First publication page
Title Sahitya
Document Type Journal
Language Bengali

Documents available for this title

Volume V

Volume VI

Volume VII

Volume VIII

Volume IX

Volume X

Volume XI

Volume XII

Volume XV

Volume XVI

Volume XVII

Volume XIX

Volume XX

Volume XXI

Volume XXII

Volume XXIII

Volume XXIV

Volume XXV

Volume XXVII

Volume XXIX

Volume XXX

Volume XXXI

Volume XXXII


Started in 1297 B.S. (1890), Sahitya was one of the oldest and popular Bengali literary journals of colonial Bengal. Published monthly and edited for many years by Suresh Chandra Samajpati, the journal encapsulated a variety of themes from literature, history, society and culture. The journal was published from its office at Ramdhan Mitra Lane, Calcutta. It published poems and stories, translations, essays, commentaries, literary critiques, travelogues, biographical accounts, obituaries, and book reviews. Two regular sections that featured in the journal and which seemed to have become very popular were ‘Sahajogi Sahitya’ (Supporting Literature) and ‘Mashik Sahitya Somalochona’ (Monthly Literary Critiques).

Sahitya was known for its rich repertoire of poems and stories contributed by authors such as Akhshay Kumar Boral, Dinendra Kumar Roy, Debendranath Sen, Munindranath Ghose, Jatindramohan Bandyopadhyay, Sourindramohan Mukhopadhyay, Surendranath Majumdar, and Hemendra Prasad Ghose. The journal also published translations of foreign literature. Sarojnath Ghose was one of the leading translators for the journal. Long and critical book reviews, insightful critiques of contemporary literary periodicals, and comparative discussion on Indian and foreign literature were some of the hallmarks of the journal. In the non-fiction writings, historical themes and characters predominated. For example, the figures of Ashoka, Kalidasa, Dharma Pala, Lakshman Sena, Jalaluddin Khilji, Shivaji, Mir Kashem, Debi Singha and Annie Besant featured prominently.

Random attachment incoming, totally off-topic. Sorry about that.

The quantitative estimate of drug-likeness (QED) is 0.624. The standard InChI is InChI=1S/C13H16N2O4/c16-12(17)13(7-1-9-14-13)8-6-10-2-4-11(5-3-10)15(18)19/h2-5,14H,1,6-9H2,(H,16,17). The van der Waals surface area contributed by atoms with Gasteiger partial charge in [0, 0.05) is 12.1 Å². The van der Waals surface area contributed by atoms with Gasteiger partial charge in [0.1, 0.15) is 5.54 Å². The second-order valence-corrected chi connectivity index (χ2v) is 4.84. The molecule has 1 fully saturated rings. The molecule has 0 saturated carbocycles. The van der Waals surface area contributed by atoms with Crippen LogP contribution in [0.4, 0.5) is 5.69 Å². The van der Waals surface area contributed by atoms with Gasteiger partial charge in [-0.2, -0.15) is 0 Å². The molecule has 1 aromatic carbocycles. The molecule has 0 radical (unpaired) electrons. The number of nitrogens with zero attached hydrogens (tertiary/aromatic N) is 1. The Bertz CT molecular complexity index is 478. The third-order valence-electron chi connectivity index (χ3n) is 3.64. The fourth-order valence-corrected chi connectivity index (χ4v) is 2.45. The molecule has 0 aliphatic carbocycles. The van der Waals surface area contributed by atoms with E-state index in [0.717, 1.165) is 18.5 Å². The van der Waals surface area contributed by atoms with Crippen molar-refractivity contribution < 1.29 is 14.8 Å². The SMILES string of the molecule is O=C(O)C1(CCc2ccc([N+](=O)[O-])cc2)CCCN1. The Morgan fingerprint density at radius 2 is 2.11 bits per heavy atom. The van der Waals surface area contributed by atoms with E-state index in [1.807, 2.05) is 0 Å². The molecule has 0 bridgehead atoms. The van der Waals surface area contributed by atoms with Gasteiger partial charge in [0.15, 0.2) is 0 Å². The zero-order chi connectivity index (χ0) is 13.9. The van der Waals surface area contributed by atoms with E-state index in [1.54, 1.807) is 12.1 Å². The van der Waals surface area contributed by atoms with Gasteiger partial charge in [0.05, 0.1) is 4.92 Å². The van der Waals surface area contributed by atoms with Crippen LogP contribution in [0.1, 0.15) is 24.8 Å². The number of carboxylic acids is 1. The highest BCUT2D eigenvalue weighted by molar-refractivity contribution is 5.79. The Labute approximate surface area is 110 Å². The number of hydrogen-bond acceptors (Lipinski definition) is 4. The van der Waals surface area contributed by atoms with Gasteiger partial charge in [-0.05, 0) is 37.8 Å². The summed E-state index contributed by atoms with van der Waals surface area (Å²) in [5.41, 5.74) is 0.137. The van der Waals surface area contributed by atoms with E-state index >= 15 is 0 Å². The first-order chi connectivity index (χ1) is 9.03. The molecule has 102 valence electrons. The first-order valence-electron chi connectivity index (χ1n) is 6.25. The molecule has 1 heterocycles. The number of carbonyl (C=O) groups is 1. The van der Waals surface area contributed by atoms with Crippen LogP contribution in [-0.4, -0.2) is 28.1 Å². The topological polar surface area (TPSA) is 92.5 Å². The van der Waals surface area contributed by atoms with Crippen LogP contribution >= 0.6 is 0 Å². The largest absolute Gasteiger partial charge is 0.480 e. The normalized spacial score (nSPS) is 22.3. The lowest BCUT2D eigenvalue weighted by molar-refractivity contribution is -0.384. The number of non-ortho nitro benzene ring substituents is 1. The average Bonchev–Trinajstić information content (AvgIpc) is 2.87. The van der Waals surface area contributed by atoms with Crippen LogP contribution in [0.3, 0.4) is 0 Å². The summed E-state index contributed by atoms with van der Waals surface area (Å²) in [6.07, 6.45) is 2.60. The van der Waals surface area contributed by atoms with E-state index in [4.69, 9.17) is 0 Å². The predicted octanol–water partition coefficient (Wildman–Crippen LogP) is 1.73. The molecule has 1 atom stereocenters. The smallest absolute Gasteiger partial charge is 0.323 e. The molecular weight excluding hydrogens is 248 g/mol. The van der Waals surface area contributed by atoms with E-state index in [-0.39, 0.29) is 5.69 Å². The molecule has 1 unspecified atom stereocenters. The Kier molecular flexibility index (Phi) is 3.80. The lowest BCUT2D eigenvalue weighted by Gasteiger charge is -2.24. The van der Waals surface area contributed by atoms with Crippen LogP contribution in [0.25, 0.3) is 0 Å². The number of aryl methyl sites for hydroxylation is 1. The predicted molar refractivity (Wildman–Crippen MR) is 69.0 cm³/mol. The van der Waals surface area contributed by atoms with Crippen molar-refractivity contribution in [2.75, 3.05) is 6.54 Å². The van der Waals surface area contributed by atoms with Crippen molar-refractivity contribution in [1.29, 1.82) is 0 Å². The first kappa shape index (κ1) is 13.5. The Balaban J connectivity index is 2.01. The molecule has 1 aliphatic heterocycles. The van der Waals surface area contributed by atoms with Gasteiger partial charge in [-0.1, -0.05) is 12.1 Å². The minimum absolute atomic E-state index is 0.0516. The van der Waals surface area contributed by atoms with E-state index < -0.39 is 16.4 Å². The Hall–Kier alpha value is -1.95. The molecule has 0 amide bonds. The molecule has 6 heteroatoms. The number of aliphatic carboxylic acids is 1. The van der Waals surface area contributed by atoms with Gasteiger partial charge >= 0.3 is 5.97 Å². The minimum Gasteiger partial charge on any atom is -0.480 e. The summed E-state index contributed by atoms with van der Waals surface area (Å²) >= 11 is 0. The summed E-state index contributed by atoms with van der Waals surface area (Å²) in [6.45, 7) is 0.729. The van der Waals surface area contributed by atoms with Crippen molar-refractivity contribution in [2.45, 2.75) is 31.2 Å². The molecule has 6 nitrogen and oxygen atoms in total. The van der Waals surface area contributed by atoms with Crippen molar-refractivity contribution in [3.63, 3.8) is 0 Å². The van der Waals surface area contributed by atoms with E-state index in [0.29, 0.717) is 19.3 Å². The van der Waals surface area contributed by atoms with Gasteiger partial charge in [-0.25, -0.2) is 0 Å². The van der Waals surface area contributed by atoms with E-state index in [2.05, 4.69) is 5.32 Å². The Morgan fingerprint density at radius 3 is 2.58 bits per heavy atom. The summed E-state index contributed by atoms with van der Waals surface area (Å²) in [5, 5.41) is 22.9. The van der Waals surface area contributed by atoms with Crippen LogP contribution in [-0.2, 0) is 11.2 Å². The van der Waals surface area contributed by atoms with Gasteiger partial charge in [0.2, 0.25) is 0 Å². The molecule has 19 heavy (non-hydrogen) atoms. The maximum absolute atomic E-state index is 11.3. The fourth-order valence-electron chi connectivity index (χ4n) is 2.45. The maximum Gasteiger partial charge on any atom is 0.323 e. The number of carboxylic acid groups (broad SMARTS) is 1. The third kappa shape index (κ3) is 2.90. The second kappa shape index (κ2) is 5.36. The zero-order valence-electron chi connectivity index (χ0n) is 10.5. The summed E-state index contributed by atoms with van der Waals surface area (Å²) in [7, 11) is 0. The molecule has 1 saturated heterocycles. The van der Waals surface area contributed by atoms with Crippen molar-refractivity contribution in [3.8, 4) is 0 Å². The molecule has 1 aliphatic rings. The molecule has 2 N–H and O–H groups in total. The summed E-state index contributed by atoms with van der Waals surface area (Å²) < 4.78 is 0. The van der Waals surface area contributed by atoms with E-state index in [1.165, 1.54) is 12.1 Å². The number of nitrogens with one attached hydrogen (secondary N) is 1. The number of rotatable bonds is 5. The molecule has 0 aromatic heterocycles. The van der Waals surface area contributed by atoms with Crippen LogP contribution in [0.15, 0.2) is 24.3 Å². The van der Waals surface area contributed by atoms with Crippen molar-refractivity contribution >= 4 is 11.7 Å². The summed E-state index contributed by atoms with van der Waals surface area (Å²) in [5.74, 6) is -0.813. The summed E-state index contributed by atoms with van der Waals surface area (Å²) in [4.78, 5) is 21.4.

Some of the more important contributions were Abdul Karim’s ‘Prachin Banga Sahitye Bouddha Kabya’ (Buddhist Poetry in Ancient Bengali Literature); Dwijendra Lal Roy’s ‘Kalidas o Bhabahuti’ (Kalidas and Bhababhuti); Dinendra Kumar Ray’s ‘Gujrate Maratha Adhikar’ (Maratha Supremacy in Gujarat); Indu Madhav Mallick’s ‘Acharya Basu’r Nutan Abiskar’ (The New Discovery of Acharya Basu); Ramendra Sundar Trivedi’s serialized ‘Jagat-Kotha’ (The Story of the World); Nagendranath Basu’s ‘Prachin Bangla’ (Ancient Bengal); Pramathanath Sen’s ‘Bankim Chandrer Swadeshprem’ (The Patriotism of Bankim Chandra); Rajendralal Acharya’s ‘Prachin Mishorer Shason’ (The Administration of Ancient Egypt); Sakharam Ganesh Deuskar’s ‘Maharastra Sahitya’ (Maharastra Literature); Shashadhar Ray’s ‘Deho o Karmo’ (Body and Work); Satish Chandra Ghose’s ‘Chakma Rajgoner Brittanta’ (An Account of the Chakma Kings); and Hirendranath Datta’s ‘Upanishode Khatriya Probhab’ (The Khsatriya Impact on the Upanishads).

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